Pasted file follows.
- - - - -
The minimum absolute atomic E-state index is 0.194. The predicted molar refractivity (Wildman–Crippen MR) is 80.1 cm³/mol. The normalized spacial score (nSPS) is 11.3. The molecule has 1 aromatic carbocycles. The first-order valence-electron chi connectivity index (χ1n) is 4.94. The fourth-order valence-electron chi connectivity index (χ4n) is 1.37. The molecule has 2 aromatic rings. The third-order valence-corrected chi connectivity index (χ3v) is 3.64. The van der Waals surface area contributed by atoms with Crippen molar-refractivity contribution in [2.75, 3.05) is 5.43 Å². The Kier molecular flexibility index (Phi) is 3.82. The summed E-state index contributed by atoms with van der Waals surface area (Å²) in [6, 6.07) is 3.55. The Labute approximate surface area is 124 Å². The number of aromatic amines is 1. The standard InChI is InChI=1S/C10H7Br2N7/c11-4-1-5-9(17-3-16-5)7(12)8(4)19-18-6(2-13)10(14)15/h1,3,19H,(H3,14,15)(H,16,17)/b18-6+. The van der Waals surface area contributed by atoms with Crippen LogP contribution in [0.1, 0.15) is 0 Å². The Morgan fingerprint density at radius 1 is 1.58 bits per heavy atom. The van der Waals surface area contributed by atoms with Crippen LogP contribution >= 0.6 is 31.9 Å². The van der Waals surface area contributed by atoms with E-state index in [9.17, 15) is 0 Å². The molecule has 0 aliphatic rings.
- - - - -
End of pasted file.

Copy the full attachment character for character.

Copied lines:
The minimum absolute atomic E-state index is 0.194. The predicted molar refractivity (Wildman–Crippen MR) is 80.1 cm³/mol. The normalized spacial score (nSPS) is 11.3. The molecule has 1 aromatic carbocycles. The first-order valence-electron chi connectivity index (χ1n) is 4.94. The fourth-order valence-electron chi connectivity index (χ4n) is 1.37. The molecule has 2 aromatic rings. The third-order valence-corrected chi connectivity index (χ3v) is 3.64. The van der Waals surface area contributed by atoms with Crippen molar-refractivity contribution in [2.75, 3.05) is 5.43 Å². The Kier molecular flexibility index (Phi) is 3.82. The summed E-state index contributed by atoms with van der Waals surface area (Å²) in [6, 6.07) is 3.55. The Labute approximate surface area is 124 Å². The number of aromatic amines is 1. The standard InChI is InChI=1S/C10H7Br2N7/c11-4-1-5-9(17-3-16-5)7(12)8(4)19-18-6(2-13)10(14)15/h1,3,19H,(H3,14,15)(H,16,17)/b18-6+. The van der Waals surface area contributed by atoms with Crippen LogP contribution in [0.1, 0.15) is 0 Å². The Morgan fingerprint density at radius 1 is 1.58 bits per heavy atom. The van der Waals surface area contributed by atoms with Crippen LogP contribution >= 0.6 is 31.9 Å². The van der Waals surface area contributed by atoms with E-state index in [9.17, 15) is 0 Å². The molecule has 0 aliphatic rings.